This is your great-great-granddaughter,” cried the voice by the tombstones. “We are free indeed!”
Those words rang out at the Grove Street Cemetery Tuesday as Sierra Leone met up with New Haven, and the past with the present.
As part of a day recognizing the historic connections between Sierra Leone and New Haven, a visiting delegation from the African country took part in two downtown ceremonies Tuesday morning. The first, held in front of the Amistad statue at City Hall, celebrated the legacy of the famous rebellion and trial of Sierra Leonean slaves who commandeered the slave ship The Amistad. The second, a graveside ceremony in Grove Street Cemetery, recognized the Amistad slaves who died in New Haven.
Upwards of 25 ministers and officials from Sierra Leone were present. Minister of Presidential Affairs Alpha Kanu gave brief remarks in which he apologized for the role that Africans played in the slave trade.
The events drew Sierra Leonean-Americans from as far away as Boston and Washington D.C., including a twice-over candidate for president of the country.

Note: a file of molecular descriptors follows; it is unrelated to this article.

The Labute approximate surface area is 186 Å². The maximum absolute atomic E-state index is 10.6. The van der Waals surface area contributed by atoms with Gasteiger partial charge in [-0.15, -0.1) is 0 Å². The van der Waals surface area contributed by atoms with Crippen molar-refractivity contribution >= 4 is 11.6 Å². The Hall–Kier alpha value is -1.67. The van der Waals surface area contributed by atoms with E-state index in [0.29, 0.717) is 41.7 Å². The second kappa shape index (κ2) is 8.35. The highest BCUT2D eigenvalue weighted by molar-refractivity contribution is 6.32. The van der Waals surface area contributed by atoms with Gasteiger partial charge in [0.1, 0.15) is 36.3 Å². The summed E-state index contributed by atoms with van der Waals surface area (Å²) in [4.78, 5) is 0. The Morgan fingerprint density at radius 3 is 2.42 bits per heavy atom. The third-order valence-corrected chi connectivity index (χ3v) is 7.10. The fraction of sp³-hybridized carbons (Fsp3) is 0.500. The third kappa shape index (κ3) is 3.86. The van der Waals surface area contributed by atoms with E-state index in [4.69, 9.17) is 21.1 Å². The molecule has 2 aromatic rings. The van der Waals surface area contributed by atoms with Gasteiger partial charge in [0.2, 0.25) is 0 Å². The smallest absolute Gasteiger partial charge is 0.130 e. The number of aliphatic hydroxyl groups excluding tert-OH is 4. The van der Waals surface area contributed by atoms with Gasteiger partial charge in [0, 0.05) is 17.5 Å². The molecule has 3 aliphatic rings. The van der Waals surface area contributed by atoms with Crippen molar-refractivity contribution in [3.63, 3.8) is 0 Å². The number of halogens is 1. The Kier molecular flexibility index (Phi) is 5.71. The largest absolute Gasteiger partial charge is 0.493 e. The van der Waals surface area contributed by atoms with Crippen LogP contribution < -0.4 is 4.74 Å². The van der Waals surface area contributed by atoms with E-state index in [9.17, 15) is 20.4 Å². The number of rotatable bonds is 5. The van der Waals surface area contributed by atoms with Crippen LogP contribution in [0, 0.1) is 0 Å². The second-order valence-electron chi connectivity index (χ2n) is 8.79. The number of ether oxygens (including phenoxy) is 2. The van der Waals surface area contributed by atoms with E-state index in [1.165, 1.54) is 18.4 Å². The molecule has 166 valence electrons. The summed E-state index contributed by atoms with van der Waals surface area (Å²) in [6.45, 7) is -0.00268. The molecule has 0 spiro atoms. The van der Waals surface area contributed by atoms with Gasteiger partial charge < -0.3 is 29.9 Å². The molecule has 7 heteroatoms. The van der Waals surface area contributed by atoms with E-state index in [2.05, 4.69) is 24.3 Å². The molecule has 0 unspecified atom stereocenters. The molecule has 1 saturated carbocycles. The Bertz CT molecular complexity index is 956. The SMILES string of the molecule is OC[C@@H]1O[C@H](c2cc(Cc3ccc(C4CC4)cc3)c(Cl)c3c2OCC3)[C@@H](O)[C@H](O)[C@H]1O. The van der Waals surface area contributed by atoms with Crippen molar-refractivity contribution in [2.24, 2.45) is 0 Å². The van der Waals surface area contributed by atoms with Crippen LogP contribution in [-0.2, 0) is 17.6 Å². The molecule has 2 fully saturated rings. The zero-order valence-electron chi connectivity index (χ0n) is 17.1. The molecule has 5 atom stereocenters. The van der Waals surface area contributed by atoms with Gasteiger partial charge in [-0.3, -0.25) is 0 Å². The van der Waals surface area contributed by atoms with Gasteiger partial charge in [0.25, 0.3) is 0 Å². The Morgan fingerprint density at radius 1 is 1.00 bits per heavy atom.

“We Will Rejoice!”
Just inside the Grove Street Cemetery’s main gate ( the one inscribed with the words, “The Dead Shall Be Raised”), there is a small white tombstone bearing the names of six freed Amistad slaves who died while residing in New Haven. Along with dozens of onlookers, the Sierra Leonean delegation gathered in front of this tombstone to honor the memory of these six slaves and their struggle for freedom.
The ceremony included remarks by David Blight, Yale professor of American History, and Connecticut State Treasurer Denise Nappier, the first African-American woman in the U.S. to hold such an office. Following short Christian and Muslim services, a gravestone libation was performed by Magdaline Mami Gigba (at right in picture, with other members of Tegloma), a representative from Tegloma, an organization of Sierra Leoneans in Boston.